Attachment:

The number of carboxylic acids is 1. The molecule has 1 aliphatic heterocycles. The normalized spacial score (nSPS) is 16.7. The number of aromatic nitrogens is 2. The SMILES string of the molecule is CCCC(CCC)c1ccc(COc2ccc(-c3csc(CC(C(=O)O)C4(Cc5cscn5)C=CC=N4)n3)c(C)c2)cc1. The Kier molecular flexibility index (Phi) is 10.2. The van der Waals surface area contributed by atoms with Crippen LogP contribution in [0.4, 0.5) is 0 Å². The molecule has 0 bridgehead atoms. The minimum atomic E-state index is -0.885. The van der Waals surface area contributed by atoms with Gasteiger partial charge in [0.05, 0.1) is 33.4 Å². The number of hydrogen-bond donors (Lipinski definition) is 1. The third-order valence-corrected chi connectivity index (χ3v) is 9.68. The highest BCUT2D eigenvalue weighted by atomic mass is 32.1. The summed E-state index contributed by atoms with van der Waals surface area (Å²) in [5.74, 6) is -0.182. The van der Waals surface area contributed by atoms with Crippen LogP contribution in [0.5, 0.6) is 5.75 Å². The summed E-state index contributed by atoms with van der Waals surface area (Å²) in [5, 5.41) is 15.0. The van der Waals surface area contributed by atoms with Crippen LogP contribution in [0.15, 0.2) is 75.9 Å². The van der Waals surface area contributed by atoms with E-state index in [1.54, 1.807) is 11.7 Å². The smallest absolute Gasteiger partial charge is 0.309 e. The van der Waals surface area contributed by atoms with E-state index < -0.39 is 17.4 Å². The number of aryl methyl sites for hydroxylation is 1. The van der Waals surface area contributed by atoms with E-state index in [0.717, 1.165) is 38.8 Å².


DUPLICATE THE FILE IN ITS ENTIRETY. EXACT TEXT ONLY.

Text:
The number of carboxylic acids is 1. The molecule has 1 aliphatic heterocycles. The normalized spacial score (nSPS) is 16.7. The number of aromatic nitrogens is 2. The SMILES string of the molecule is CCCC(CCC)c1ccc(COc2ccc(-c3csc(CC(C(=O)O)C4(Cc5cscn5)C=CC=N4)n3)c(C)c2)cc1. The Kier molecular flexibility index (Phi) is 10.2. The van der Waals surface area contributed by atoms with Crippen LogP contribution in [0.4, 0.5) is 0 Å². The molecule has 0 bridgehead atoms. The minimum atomic E-state index is -0.885. The van der Waals surface area contributed by atoms with Gasteiger partial charge in [0.05, 0.1) is 33.4 Å². The number of hydrogen-bond donors (Lipinski definition) is 1. The third-order valence-corrected chi connectivity index (χ3v) is 9.68. The highest BCUT2D eigenvalue weighted by atomic mass is 32.1. The summed E-state index contributed by atoms with van der Waals surface area (Å²) in [5.74, 6) is -0.182. The van der Waals surface area contributed by atoms with Crippen LogP contribution in [0.5, 0.6) is 5.75 Å². The summed E-state index contributed by atoms with van der Waals surface area (Å²) in [5, 5.41) is 15.0. The van der Waals surface area contributed by atoms with Crippen LogP contribution in [0.15, 0.2) is 75.9 Å². The van der Waals surface area contributed by atoms with E-state index in [1.54, 1.807) is 11.7 Å². The smallest absolute Gasteiger partial charge is 0.309 e. The van der Waals surface area contributed by atoms with E-state index < -0.39 is 17.4 Å². The number of aryl methyl sites for hydroxylation is 1. The van der Waals surface area contributed by atoms with E-state index in [0.717, 1.165) is 38.8 Å².